“Networking is a response from the Global Compact,” he continues. “We are not alone as Institutions, working and dreaming for a better education. We are many at a global or regional level who have been improving in the process of setting objectives of what we want to achieve as educational centers.”

For him, “sharing” is the way to go. “We have to start taking this step as SSpS educational centers, communicating and working together to see what objectives to achieve. We also have to work with the networks that have been responding effectively to the problems of our world for years, and to the new challenges that arise,” he added.

Build a better world

Students from the Santo Alberto Magno Institute working in the school’s community garden

The rector of the Instituto Santo Alberto Magno also stated that “What Pope Francis wants and dreams of is very important for all Catholic educational centers, an education that humanizes and strengthens the culture of the encounter.”

For him, an important point from the seminar is the necessity “to draw a path, a roadmap that leads us to change, where the human person is at the center, looking for learning spaces, with a methodology that promotes ethical values”.

These values ​​must lead “to a joint commitment between the role of the teacher and the student as protagonists of an emergent

learning process, where the global competences generated by the interdisciplinarity of the different areas of the curriculum are taken into account”. In addition, he recalled that “technology facilitates the personalization of a ‘maker’ culture, as described by Pope Francis,” the harmony of the three languages: that of the head, that of the heart and that of the hands “, achieving an education cooperative and experiential that generates critical and creative thinking “.[/vc_column_text][/vc_column][/vc_row][vc_row][vc_column col_shadow=”shadow-none”][vc_column_text font_color=”#0769bf”]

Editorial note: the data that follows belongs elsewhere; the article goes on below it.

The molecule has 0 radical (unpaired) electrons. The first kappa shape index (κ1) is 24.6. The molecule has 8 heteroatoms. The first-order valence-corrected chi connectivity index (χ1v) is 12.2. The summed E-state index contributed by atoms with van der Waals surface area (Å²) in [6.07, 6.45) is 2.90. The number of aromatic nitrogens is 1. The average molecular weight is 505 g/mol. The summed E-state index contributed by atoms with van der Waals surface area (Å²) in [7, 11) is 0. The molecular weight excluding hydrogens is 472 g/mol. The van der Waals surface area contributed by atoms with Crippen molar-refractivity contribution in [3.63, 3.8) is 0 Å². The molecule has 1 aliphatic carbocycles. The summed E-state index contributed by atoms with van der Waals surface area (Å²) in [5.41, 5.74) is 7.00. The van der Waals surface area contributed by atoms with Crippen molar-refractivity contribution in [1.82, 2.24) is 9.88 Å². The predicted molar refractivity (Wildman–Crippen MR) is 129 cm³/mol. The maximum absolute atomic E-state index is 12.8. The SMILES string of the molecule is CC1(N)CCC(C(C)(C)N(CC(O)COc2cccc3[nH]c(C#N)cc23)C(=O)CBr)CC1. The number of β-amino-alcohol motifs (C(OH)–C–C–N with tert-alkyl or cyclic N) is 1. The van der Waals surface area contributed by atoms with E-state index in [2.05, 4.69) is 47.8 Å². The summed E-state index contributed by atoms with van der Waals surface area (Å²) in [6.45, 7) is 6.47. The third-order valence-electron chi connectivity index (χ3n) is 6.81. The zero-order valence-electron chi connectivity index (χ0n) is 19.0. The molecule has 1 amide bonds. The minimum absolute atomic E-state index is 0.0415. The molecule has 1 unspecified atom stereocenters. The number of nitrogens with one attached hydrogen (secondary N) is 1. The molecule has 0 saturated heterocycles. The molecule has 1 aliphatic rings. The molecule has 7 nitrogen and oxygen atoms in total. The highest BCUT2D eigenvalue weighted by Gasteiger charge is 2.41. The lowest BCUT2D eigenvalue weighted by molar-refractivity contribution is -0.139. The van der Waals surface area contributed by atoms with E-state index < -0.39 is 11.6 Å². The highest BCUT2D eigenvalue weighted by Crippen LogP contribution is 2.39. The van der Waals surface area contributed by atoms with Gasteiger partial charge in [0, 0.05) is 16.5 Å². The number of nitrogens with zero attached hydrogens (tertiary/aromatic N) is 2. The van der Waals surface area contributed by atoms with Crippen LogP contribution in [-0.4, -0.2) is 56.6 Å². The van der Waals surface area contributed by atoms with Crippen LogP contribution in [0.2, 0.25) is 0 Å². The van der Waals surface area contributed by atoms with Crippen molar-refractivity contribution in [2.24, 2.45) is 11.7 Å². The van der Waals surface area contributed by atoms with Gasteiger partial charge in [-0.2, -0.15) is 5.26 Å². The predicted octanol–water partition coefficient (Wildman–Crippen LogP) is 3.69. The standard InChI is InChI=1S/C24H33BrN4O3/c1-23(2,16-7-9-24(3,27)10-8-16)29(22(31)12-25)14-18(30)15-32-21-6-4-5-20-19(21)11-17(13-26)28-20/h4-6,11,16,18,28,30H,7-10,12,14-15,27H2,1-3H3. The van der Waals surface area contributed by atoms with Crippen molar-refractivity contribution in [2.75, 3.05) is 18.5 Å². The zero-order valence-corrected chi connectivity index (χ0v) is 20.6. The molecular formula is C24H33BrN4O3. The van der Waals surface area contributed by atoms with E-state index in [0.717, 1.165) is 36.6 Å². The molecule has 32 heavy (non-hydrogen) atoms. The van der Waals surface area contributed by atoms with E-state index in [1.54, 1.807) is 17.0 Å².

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The seven commitments of the Global Compact for Education:

  • Put the person at the center of all formal and informal educational process, their value, their dignity, to allowing their own individuality, their beauty, their uniqueness stand out and, at the same time, their ability to relate to others and to the reality that surrounds them, rejecting those lifestyles that favor the dissemination of the culture of waste.
  • Listen to the voice of children, adolescents and young people to whom we transmit values ​​and knowledge, so as to build together a future of justice and peace, a dignified life for each person.
  • Encourage the full participation of girls and young women in education.
  • See the family as the first and indispensable educator.
  • Educate others and ourselves to welcome all, opening ourselves to the most vulnerable and the marginalized.
  • Commit ourselves to study to find other ways of understanding the economy, politics, growth and progress, so that these are truly at the service of the person and the entire human family in the perspective of an integral ecology.
  • Safeguard and cultivate our common home, protecting it from the exploitation of its resources, adopting simpler lifestyles and seeking the integral use of renewable energies that respect the human and natural environment, following the principles of subsidiarity and solidarity and of the circle of the economy.